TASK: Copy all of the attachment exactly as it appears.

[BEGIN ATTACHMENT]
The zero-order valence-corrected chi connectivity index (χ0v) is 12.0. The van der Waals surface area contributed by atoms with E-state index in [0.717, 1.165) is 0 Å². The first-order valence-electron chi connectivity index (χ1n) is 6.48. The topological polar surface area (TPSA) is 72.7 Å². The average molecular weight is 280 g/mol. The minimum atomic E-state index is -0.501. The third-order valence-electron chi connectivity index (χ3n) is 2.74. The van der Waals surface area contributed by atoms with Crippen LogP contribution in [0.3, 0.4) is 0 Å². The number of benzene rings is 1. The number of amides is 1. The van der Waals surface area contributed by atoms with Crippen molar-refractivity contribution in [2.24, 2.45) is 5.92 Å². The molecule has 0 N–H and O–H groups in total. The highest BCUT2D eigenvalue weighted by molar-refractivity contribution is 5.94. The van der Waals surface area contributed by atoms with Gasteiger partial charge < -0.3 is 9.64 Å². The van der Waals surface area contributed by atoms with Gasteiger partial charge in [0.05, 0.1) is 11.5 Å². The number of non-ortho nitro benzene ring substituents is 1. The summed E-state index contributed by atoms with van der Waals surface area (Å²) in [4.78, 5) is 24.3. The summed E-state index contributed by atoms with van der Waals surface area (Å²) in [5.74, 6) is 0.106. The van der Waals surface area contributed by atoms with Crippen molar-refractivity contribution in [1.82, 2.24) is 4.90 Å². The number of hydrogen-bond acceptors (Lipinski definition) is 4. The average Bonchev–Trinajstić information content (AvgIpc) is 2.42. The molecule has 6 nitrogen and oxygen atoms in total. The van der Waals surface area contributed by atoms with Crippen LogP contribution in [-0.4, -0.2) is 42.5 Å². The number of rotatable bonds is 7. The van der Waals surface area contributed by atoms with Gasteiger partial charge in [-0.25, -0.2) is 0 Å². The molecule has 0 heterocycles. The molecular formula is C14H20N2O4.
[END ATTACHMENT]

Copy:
The zero-order valence-corrected chi connectivity index (χ0v) is 12.0. The van der Waals surface area contributed by atoms with E-state index in [0.717, 1.165) is 0 Å². The first-order valence-electron chi connectivity index (χ1n) is 6.48. The topological polar surface area (TPSA) is 72.7 Å². The average molecular weight is 280 g/mol. The minimum atomic E-state index is -0.501. The third-order valence-electron chi connectivity index (χ3n) is 2.74. The van der Waals surface area contributed by atoms with Crippen LogP contribution in [0.3, 0.4) is 0 Å². The number of benzene rings is 1. The number of amides is 1. The van der Waals surface area contributed by atoms with Crippen molar-refractivity contribution in [2.24, 2.45) is 5.92 Å². The molecule has 0 N–H and O–H groups in total. The highest BCUT2D eigenvalue weighted by molar-refractivity contribution is 5.94. The van der Waals surface area contributed by atoms with Gasteiger partial charge < -0.3 is 9.64 Å². The van der Waals surface area contributed by atoms with Gasteiger partial charge in [0.05, 0.1) is 11.5 Å². The number of non-ortho nitro benzene ring substituents is 1. The summed E-state index contributed by atoms with van der Waals surface area (Å²) in [4.78, 5) is 24.3. The summed E-state index contributed by atoms with van der Waals surface area (Å²) in [5.74, 6) is 0.106. The van der Waals surface area contributed by atoms with Crippen molar-refractivity contribution in [1.82, 2.24) is 4.90 Å². The number of hydrogen-bond acceptors (Lipinski definition) is 4. The average Bonchev–Trinajstić information content (AvgIpc) is 2.42. The molecule has 6 nitrogen and oxygen atoms in total. The van der Waals surface area contributed by atoms with Crippen LogP contribution in [-0.4, -0.2) is 42.5 Å². The number of rotatable bonds is 7. The van der Waals surface area contributed by atoms with Gasteiger partial charge in [-0.25, -0.2) is 0 Å². The molecule has 0 heterocycles. The molecular formula is C14H20N2O4.